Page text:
Ski like a girl

skier in black jacket with orange flash skis on an empty slope as snow comes down

“If you can see it, you can be it.”

I hear this around the outdoor and snowsport industries all the time, and in my experience it’s 100% true. It’s the reason I finally mustered the courage to guide ski touring groups on the Cairngorm plateau, and the reason I threw myself off a six-foot cliff in an NZ freeride comp. I saw another woman nailing it and I figured, how different am I?

At the beginning of this winter, right when Europe was getting the best start to the season in the last 20 years (or so the headlines read), I boarded a flight to Canada, heading for the snow-scant mountain sides of Whistler Blackcomb.

Canada had not been blessed with such a great start (viral videos of a grassy Whistler were keeping me awake at night), but there was, thankfully, a little snow on the forecast. I was visiting Whistler to take part in the Helly Hansen Women’s Camps. These backcountry-focused, two-day camps have been running for over 15 years and have gone from strength to strength. In fact, they had to limit the numbers in the last few years to ensure the offering wouldn’t get diluted.

These camps are run by women, for women, and it’s this ethos that keeps local women coming back year on year.

women instructor is teaching a women's camp on snow

Helly Hansen is renowned for its protective, technical outerwear, particularly when it comes to extreme conditions (it even makes kit for arctic patrollers). The brand took over the sponsorship of the Whistler Women’s Camps three years ago, which run over several weekends throughout the season. They tie in perfectly with Helly’s Open Mountain Month, an initiative with the goal to inspire and enable people to get outdoors.

HH kitted out the all-female team and provided prizes for an après-ski raffle – but this was no ski-to-lunch and then slide-into-après kind of a camp…

Our instructor, Crystal (an accomplished skier, racing competitively through college and competing in freeride – and one of 55,000 professionals that HH partners with worldwide) had other ideas. We skied all day, both days, and we skied hard. Due to Whistler’s low-tide start, our goal for the weekend was to tune in to our performance on the piste and warm-up the skills that we’d need for skiing in backcountry terrain later in the season. Although every part of me was cursing the snow gods for their lack of timing for my first ever ski trip to Canada, warming up my ski legs and ironing out bad habits was a great way to start the winter.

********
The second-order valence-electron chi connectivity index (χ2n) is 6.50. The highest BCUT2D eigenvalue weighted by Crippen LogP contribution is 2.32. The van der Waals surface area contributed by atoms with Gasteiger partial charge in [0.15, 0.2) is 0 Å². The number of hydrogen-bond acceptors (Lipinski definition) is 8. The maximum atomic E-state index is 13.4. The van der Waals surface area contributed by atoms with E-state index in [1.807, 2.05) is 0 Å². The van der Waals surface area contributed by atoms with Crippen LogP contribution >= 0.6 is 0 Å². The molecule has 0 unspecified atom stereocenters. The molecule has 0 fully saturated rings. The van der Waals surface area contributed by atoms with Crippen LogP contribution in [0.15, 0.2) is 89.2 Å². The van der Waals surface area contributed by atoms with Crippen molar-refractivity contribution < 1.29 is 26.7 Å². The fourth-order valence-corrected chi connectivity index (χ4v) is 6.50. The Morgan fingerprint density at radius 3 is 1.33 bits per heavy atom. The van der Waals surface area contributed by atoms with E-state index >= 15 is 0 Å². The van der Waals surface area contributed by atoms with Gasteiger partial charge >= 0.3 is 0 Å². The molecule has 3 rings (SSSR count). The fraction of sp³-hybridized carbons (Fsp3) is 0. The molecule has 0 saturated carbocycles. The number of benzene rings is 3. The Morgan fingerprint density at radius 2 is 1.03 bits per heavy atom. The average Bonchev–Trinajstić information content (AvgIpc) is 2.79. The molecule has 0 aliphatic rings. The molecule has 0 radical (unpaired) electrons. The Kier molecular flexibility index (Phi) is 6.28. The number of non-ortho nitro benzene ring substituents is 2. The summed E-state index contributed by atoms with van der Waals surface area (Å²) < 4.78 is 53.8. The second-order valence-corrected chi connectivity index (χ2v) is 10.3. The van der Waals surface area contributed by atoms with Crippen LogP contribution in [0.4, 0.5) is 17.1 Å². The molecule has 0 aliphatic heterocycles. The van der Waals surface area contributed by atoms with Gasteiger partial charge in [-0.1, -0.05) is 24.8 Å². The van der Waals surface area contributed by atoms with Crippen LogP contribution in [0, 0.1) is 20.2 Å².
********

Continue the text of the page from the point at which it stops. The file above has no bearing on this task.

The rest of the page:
snowy day, as three women chat on a chairlift

Thinking differently

Crystal has been instructing at Whistler Blackcomb for over20 years (she’s close to receiving a free lifetime season pass for 25 years of resort service) and has been involved with the women’s camps since their inception.

All-female outdoor and adventure camps and courses are on the rise across the globe, and Crystal thinks that’s no bad thing: “When I was growing up, I always felt that I had to have a shell on, to be one of the ‘guys’, to be respected and taken seriously.

“Don’t get me wrong, I have some amazing male-identifying mentors and friends, but women think differently. We are built differently. We have different hormones that can directly affect how our bodies function. Therefore, how we approach improving skills on the slope is different.”

I’ve spent a lot of time riding with men and instantly recognise that feeling of needing to fit in with the boys and never to complain for fear of not being invited next time. So, for me, the idea of learning and skiing with a group of women was more of a novelty than anything. But what I found was a welcoming space, no egos, and a group of strong, athletic women who were keen to push their performance on all terrain.